In this post let us talk about the types of agents and challenges of data set for the agents.
All agents have the same skeletal structure. They get percepts as inputs from the sensors and the actions are performed through the actuators. Now the agent can either just act on a percept as a reflex for example if you throw a ball at me and I try to catch it (or duck from it given that I am bad at baseball) than that is a quick reaction to the percept. On the other hand if you throw a ball at me and tell me to arrange it by color or count the number different colors that you are throwing at me then I would have to maintain a state to do the counts correctly. So this would involve some state but is still ok. Now, if you want to trouble me further and you tell me to jump twice if you throw red ball at me and do a burpee if you throw a green ball at me apart from catching and counting then you got me for sure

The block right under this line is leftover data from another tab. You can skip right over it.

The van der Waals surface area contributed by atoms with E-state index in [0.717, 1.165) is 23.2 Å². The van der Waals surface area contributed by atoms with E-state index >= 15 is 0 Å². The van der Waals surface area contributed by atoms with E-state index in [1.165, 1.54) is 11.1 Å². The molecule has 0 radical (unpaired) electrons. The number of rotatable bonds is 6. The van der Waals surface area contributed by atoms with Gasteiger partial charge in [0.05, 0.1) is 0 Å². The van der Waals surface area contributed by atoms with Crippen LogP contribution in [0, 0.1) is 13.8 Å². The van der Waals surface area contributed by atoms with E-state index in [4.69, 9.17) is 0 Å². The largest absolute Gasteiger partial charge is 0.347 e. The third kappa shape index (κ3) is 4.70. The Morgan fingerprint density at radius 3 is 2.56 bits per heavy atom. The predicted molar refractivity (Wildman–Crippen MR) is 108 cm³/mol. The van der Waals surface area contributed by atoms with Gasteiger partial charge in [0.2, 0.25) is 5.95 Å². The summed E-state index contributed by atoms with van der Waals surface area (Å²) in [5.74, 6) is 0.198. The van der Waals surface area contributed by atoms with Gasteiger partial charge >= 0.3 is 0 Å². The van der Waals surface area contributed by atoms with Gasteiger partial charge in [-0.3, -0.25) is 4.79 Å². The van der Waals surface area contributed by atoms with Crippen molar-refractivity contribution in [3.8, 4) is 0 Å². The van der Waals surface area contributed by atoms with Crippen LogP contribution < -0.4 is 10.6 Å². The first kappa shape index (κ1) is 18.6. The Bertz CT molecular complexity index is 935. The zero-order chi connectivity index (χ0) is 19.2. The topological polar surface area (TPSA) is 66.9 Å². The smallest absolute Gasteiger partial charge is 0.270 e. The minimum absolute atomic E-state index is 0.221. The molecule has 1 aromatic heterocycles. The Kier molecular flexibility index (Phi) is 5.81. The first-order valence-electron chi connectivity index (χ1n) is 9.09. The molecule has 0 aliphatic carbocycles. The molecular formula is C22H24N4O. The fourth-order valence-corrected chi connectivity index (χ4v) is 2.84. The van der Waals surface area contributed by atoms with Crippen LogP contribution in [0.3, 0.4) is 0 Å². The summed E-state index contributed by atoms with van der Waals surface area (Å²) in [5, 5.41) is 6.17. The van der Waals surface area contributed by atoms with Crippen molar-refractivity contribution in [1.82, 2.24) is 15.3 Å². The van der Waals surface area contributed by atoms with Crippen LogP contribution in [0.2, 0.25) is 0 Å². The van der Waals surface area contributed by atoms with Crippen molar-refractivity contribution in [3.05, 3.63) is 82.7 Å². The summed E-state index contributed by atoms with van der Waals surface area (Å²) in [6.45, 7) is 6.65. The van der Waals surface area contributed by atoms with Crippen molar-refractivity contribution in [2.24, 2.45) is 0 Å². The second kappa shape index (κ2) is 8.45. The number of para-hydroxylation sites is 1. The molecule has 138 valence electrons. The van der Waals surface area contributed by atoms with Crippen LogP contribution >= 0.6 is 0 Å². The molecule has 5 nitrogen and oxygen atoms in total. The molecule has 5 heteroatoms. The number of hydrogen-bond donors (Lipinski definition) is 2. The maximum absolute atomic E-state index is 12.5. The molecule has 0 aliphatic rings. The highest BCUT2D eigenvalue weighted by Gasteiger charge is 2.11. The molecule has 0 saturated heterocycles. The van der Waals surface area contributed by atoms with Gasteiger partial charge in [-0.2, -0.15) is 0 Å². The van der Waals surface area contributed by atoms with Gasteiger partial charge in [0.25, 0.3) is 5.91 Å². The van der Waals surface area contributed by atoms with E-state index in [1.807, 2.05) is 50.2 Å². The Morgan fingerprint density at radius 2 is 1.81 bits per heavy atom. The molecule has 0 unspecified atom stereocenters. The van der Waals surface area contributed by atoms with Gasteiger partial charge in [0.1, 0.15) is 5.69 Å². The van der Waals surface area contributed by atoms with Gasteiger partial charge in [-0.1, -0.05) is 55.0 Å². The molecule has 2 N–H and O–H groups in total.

This would involve a complex logic of me maintaining a mind table of what needs to be done on what percept and this is called** condition-action rule**. Now if all these percepts were to be indexed then this would become a significant data set.
Consider the automated taxi: the visual input from a single camera (eight cameras is typical) comes in at the rate of roughly 70 megabytes per second (30 frames per second, 1080 × 720 pixels with 24 bits of color information). This gives a lookup table with over 10 600,000,000,000 entries for an hour’s driving. Even the lookup table for chess—a tiny, well-behaved fragment of the real world—has (it turns out) at least 10 150 entries.
This can become a lot of information.
The key challenge for AI is to find out how to write programs that, to the extent possible, produce rational behavior from a smallish program rather than from a vast table.
So this brings us to 4 documented types of agent programs
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